The Episcopal Church House of Bishops has finished its nearly weeklong fall trip to Alaska, a trip marked with conversations, explorations of the land and its challenges, prayer, blessings and the writing of a letter to The Episcopal Church will be released once it has been translated into Spanish.
The letter was the capstone of the bishops’ six-day fall meeting, held in Fairbanks but incorporating a weekend of travel far beyond this small city. Across Alaska’s vast Interior, groups of bishops visited Native communities that are struggling to preserve the subsistence way of life they have followed for thousands of years.
The threats to that way of life are many, though Native residents specifically voiced concerns to the bishops about climate change and the impact of the resource-extraction industry.
“The bishops of the Episcopal Church came to Alaska to listen to the Earth and its peoples as an act of prayer, solidarity and witness,” the message. Alluding to Ephesians 2:19, the message continues, “The residents of Interior Alaska whom we met not strangers; they are members of the same household of faith.”
The bishops did a lot of listening during their time in Alaska:
“What does listening the Earth and its people mean?” the bishops ask in their letter to the church. “For us bishops, it meant getting out and walking the land, standing beside the rivers, sitting beside people whose livelihood depends on that land. We had to slow down and live at the pace of the stories we heard. We had to trust that listening is prayer.”
What they heard were stories of longer summers and shorter winters, of melting permafrost affecting the rivers they fish, of the difficulty of getting food to supplement what they harvest in the wild, and of their concern for the future of the caribou birthing grounds.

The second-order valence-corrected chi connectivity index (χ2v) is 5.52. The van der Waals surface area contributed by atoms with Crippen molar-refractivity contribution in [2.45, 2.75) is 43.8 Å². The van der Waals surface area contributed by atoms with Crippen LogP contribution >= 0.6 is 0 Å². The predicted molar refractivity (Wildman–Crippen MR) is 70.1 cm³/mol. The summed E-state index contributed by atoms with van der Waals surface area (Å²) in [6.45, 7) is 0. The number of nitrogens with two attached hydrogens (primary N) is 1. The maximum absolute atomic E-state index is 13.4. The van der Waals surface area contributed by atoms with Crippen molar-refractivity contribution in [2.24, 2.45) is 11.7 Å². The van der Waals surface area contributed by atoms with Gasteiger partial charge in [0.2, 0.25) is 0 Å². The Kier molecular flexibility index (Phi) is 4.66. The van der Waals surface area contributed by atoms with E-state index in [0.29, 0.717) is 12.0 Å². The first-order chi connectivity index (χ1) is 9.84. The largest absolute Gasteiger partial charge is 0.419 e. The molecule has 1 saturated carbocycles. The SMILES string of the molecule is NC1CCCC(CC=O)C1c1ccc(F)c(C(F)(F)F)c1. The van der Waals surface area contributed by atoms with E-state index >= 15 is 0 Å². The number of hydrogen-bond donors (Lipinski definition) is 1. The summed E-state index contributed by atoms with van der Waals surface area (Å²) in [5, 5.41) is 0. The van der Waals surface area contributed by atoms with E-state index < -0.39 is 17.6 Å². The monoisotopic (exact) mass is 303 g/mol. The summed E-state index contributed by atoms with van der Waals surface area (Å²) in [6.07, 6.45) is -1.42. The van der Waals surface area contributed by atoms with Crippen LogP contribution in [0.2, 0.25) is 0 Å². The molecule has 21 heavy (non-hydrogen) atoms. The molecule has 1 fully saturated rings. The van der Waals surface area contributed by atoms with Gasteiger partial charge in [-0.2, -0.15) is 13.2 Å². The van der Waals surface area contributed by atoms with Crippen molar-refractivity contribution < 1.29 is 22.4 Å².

The House of Bishops agenda included other conversations during the week, including a response to the recent hurricanes and wildfires, offering support for dioceses in the Gulf Coast and Caribbean Islands and the western U.S.
That resolution, too, cited the environmental factors behind such devastation and “the relationship between human consumption patterns and global climate change.”
“We acknowledge that we all have a role to play in reducing the impact of our actions that result in the destruction of islands and coastal areas due to more frequent and severe storms,” the bishops said. “We pledge to take such appropriate actions in our dioceses to educate ourselves and our people about climate change, and to advocate policies and actions to reduce the harmful environmental impacts that have been a factor in the recent storms.”
Meetings also included a report on the continued discussion of the Episcopal Church entering into full communion with the United Methodist Church:
Bishop Frank Brookhart of the Episcopal Diocese of Montana said the Methodists were expected to vote in 2020, followed by a vote of the Episcopal Church’s General Convention in 2021. Until then, he encouraged Episcopal bishops and congregations to begin developing relationships with their Methodist counterparts.
The Bishops issued A Word to the Church following their meeting.
What we bishops saw and heard in Alaska is dramatic, but it is not unique. Stories like these can be heard in each of the nations where The Episcopal Church is present. They can be heard in our own communities. We invite you to join us, your bishops, and those people already engaged in this work, in taking time to listen to people in your dioceses and neighborhoods. Look for the connections among race, violence of every kind, economic disparity, and the environment. Then, after reflecting in prayer and engaging with scripture, partner with people in common commitment to the healing of God’s world.
Read it all here. In English or Spanish